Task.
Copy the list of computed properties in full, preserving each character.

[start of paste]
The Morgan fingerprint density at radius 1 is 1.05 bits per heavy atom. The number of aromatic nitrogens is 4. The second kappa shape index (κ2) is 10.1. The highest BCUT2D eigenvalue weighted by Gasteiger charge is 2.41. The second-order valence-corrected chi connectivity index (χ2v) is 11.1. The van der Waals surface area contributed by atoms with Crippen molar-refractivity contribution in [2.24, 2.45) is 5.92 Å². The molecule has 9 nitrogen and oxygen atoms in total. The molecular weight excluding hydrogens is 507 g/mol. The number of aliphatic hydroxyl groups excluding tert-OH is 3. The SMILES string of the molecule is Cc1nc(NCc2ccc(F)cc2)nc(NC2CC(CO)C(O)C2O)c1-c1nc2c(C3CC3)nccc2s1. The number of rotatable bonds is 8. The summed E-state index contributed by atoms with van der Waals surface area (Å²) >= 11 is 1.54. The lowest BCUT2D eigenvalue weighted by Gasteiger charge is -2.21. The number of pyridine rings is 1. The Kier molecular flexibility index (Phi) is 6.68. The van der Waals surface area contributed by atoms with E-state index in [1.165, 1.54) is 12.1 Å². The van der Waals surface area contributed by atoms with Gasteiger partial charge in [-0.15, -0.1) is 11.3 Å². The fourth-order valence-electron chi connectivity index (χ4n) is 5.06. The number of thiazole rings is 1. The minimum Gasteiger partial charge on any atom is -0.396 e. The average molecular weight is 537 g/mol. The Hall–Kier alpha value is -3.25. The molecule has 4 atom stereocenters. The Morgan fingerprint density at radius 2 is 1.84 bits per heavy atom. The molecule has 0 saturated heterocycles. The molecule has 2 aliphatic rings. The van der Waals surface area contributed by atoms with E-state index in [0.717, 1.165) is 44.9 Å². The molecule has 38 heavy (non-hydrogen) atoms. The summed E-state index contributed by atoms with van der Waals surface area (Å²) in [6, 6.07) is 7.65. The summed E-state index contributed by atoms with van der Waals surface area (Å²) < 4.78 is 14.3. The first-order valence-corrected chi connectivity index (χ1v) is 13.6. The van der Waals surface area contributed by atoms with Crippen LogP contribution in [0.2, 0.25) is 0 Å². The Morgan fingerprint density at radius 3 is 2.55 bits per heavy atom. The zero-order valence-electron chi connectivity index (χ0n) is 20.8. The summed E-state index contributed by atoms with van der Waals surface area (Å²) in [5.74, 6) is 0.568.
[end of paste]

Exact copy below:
The Morgan fingerprint density at radius 1 is 1.05 bits per heavy atom. The number of aromatic nitrogens is 4. The second kappa shape index (κ2) is 10.1. The highest BCUT2D eigenvalue weighted by Gasteiger charge is 2.41. The second-order valence-corrected chi connectivity index (χ2v) is 11.1. The van der Waals surface area contributed by atoms with Crippen molar-refractivity contribution in [2.24, 2.45) is 5.92 Å². The molecule has 9 nitrogen and oxygen atoms in total. The molecular weight excluding hydrogens is 507 g/mol. The number of aliphatic hydroxyl groups excluding tert-OH is 3. The SMILES string of the molecule is Cc1nc(NCc2ccc(F)cc2)nc(NC2CC(CO)C(O)C2O)c1-c1nc2c(C3CC3)nccc2s1. The number of rotatable bonds is 8. The summed E-state index contributed by atoms with van der Waals surface area (Å²) >= 11 is 1.54. The lowest BCUT2D eigenvalue weighted by Gasteiger charge is -2.21. The number of pyridine rings is 1. The Kier molecular flexibility index (Phi) is 6.68. The van der Waals surface area contributed by atoms with E-state index in [1.165, 1.54) is 12.1 Å². The van der Waals surface area contributed by atoms with Gasteiger partial charge in [-0.15, -0.1) is 11.3 Å². The fourth-order valence-electron chi connectivity index (χ4n) is 5.06. The number of thiazole rings is 1. The minimum Gasteiger partial charge on any atom is -0.396 e. The average molecular weight is 537 g/mol. The Hall–Kier alpha value is -3.25. The molecule has 4 atom stereocenters. The Morgan fingerprint density at radius 2 is 1.84 bits per heavy atom. The molecule has 0 saturated heterocycles. The molecule has 2 aliphatic rings. The van der Waals surface area contributed by atoms with E-state index in [0.717, 1.165) is 44.9 Å². The molecule has 38 heavy (non-hydrogen) atoms. The summed E-state index contributed by atoms with van der Waals surface area (Å²) in [6, 6.07) is 7.65. The summed E-state index contributed by atoms with van der Waals surface area (Å²) < 4.78 is 14.3. The first-order valence-corrected chi connectivity index (χ1v) is 13.6. The van der Waals surface area contributed by atoms with Crippen LogP contribution in [0.2, 0.25) is 0 Å². The Morgan fingerprint density at radius 3 is 2.55 bits per heavy atom. The zero-order valence-electron chi connectivity index (χ0n) is 20.8. The summed E-state index contributed by atoms with van der Waals surface area (Å²) in [5.74, 6) is 0.568.